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SPRINGFIELD, Ill. (AP) — Tired of Baby Boomers’ stories of the “good ol’ days,” of Millennials’ tiny attention spans or the fatuous complaints of Zoomers?
You must be part of the “forgotten” Generation X, and the Illinois State Museum wants to hear from you.
The museum’s Springfield facility will open an exhibition entitled “Growing Up X” in October, dedicated to those born generally from 1965 to 1980, described by the museum as “the last generation to have had an analog childhood.”
“We think it’s time Gen X got some love,” said Illinois State Museum Curator of History Erika Holst.
Holst is inviting Xers to complete an online survey about their experiences growing up and to loan the exhibition items from that era, from portable cassette players to inline skates.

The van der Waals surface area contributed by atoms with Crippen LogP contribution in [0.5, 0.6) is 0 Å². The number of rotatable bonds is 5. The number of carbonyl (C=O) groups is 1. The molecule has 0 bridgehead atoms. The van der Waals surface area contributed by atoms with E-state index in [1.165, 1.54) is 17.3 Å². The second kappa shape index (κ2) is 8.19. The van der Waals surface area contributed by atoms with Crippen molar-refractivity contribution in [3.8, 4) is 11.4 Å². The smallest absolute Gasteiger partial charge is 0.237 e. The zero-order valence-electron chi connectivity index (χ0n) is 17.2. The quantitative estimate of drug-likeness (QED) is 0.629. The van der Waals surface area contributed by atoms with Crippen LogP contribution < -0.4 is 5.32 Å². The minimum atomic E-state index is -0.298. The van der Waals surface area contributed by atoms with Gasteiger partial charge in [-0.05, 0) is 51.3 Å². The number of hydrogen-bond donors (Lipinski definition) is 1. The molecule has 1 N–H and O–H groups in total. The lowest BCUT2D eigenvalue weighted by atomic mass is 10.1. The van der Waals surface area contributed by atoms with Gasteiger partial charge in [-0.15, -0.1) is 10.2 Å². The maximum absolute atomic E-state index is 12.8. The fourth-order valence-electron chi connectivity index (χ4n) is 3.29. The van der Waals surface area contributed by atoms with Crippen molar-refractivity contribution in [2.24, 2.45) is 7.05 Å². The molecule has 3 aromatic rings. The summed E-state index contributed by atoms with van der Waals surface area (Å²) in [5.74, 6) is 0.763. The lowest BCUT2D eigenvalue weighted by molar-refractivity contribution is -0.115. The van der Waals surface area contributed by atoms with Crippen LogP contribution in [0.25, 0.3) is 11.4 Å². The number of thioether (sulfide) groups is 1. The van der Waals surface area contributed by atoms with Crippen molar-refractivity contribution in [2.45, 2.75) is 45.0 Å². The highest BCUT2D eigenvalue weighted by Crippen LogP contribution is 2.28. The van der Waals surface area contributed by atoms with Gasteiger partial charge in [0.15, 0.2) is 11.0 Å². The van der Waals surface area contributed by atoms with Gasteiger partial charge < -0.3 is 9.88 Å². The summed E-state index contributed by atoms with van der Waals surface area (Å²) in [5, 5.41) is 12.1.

“We want to dig into the experience of being a child in the ‘70s, ‘80s and ‘90s,” Holst said. “How did growing up adapting to new technology, often unsupervised, in the shadow of the Cold War, Reaganomics, Just Say No and the AIDS crisis shape this generation of people who are now coming into their own in middle age?”